Clean tech manager, Paul Quinlan, joined ScottMadden’s research team in 2013. In this role, Paul supports the energy practice through market research and client work. He also serves as co-lead of ScottMadden’s grid edge community of practice and board member of the Southeastern Wind Coalition, a non-profit organization dedicated to the advancement of the wind industry within the Southeast. Through previous experiences with the North Carolina Sustainable Energy Association and Clean Energy Durham, Paul brings environmental and sustainable energy expertise to our firm. He holds a B.S. in environmental science and anthropology from Notre Dame University and a Master of Public Policy and a Master of Environmental Management from Duke University.
Hitting the Trails
Growing up in Doylestown, Pennsylvania, an area just north of Philadelphia, Paul was first exposed to the great outdoors as a Boy Scout. As he rose through the scout ranks, he participated in numerous camping and hiking trips, learning the basics of backpacking and growing increasingly comfortable in the wilderness. These expeditions included, amongst others, a trip to Philmont Scout Ranch, where he and his pack completed a 10-day trek through the backcountry of New Mexico, and a 10-mile hike on the Appalachian Trail in Maryland. It was this memorable hike that inspired Paul to complete the entire trail following college.
With a deep love for nature and hopes of one day working outdoors, Paul studied environmental science at Notre Dame. While other seniors applied for jobs, Paul considered how to tackle a 2,000+ mile trail and his packing list. Starting from the Delaware Water Gap, Paul set out on a five-month flip-flop thru-hike. He would hike north to reach Mount Katahdin in Maine and then return to Delaware Water Gap to hike south to Springer Mountain in Georgia. Expecting months of social disconnection and quiet reflection, Paul quickly realized that his days were more enjoyable with the steady hum of his portable FM radio; he also discovered that the trail was surprisingly social. Thru-hikers, only known to one another by their trail names, were constantly linking together and breaking apart as they walked along. The substantial, yet temporal bonds he formed were well balanced, however, by the meaningful moments of solitude. One such moment occurred on Mount Katahdin. Ahead of the pack, Paul reached the summit in time to see the sun rise and to see many thru-hikers reach the end of their journey.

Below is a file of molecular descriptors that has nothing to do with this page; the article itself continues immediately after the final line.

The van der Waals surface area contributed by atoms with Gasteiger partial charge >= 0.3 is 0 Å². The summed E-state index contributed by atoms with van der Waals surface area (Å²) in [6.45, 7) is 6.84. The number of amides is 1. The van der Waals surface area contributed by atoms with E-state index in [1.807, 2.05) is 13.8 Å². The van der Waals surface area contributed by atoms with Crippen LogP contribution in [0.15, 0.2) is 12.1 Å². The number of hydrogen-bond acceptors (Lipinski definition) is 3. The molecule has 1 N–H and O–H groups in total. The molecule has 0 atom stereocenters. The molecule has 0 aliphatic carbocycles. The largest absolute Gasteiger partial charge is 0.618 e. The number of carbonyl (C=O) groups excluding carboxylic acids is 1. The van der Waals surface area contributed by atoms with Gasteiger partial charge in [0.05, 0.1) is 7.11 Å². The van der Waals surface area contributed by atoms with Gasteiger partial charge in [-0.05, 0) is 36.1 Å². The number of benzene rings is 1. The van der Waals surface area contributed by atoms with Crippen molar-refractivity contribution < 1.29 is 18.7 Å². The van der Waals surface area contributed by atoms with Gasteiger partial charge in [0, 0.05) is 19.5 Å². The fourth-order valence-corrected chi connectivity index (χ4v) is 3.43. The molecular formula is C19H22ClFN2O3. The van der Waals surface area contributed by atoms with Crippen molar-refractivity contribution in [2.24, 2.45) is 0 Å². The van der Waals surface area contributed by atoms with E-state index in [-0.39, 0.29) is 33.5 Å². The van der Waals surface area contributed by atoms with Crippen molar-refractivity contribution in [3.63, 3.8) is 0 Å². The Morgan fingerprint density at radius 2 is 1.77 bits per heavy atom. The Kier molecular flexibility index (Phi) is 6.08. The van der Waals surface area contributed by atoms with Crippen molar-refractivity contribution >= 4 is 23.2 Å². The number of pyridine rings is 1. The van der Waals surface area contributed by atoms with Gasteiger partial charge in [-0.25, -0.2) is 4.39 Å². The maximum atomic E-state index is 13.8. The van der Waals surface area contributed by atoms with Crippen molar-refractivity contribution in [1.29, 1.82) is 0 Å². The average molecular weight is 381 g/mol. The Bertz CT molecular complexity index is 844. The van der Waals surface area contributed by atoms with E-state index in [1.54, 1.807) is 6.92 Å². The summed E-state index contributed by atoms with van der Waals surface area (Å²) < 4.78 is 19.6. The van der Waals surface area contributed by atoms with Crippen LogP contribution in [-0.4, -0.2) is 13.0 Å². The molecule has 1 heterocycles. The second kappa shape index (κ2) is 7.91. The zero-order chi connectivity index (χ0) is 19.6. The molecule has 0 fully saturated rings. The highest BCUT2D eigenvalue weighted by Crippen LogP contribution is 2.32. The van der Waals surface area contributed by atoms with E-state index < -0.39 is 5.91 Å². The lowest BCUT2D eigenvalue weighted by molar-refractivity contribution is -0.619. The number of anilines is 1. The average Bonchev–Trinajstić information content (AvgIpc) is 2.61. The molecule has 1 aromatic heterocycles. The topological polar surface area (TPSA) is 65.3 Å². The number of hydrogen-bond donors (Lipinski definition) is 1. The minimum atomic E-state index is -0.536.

Following his Appalachian trek, Paul moved to Hood River, Oregon, to track salmon as they passed through the dams on the Columbia River. He then spent a year in the Queensland rainforest in Australia, serving as a teacher assistant for study-abroad students. Highlights from this experience include becoming scuba certified on the Great Barrier Reef and hiking in Tasmania.
Upon his return, Paul pursued dual degrees in environmental management and public policy from Duke University. While his environmental coursework built steadily upon previous knowledge, he excelled in leaps and bounds within public policy. His studies included a summer internship in Switzerland and field studies in Cuba. Over time, Paul shifted his focus to clean tech, an ever-changing field which also offered stimulating challenges but better aligned with his personal goals. Prior to joining ScottMadden, Paul served as the managing director of the North Carolina Sustainable Energy Association and as board member of Clean Energy Durham.
Paul experienced another pivotal moment during grad school when he met his wife at a Duke speed-dating event. While Paul would like to think it was his charming Q&A that interested Corrie, she claims it was his (then) long, red hair that caught her attention!
Today, Paul, Corrie, and their three children spend their weekends enjoying family hikes, car camping trips, and backpacking. During these outings, Paul shares his great love for the outdoors with his kids, the oldest of which are cub scouts. As they grow older and more comfortable in the woods, Paul hopes to bring his family on longer trips. Next on his list is hiking the John Muir Trail. In the meantime, however, home is not a bad place to be!Access Additional Spotlights
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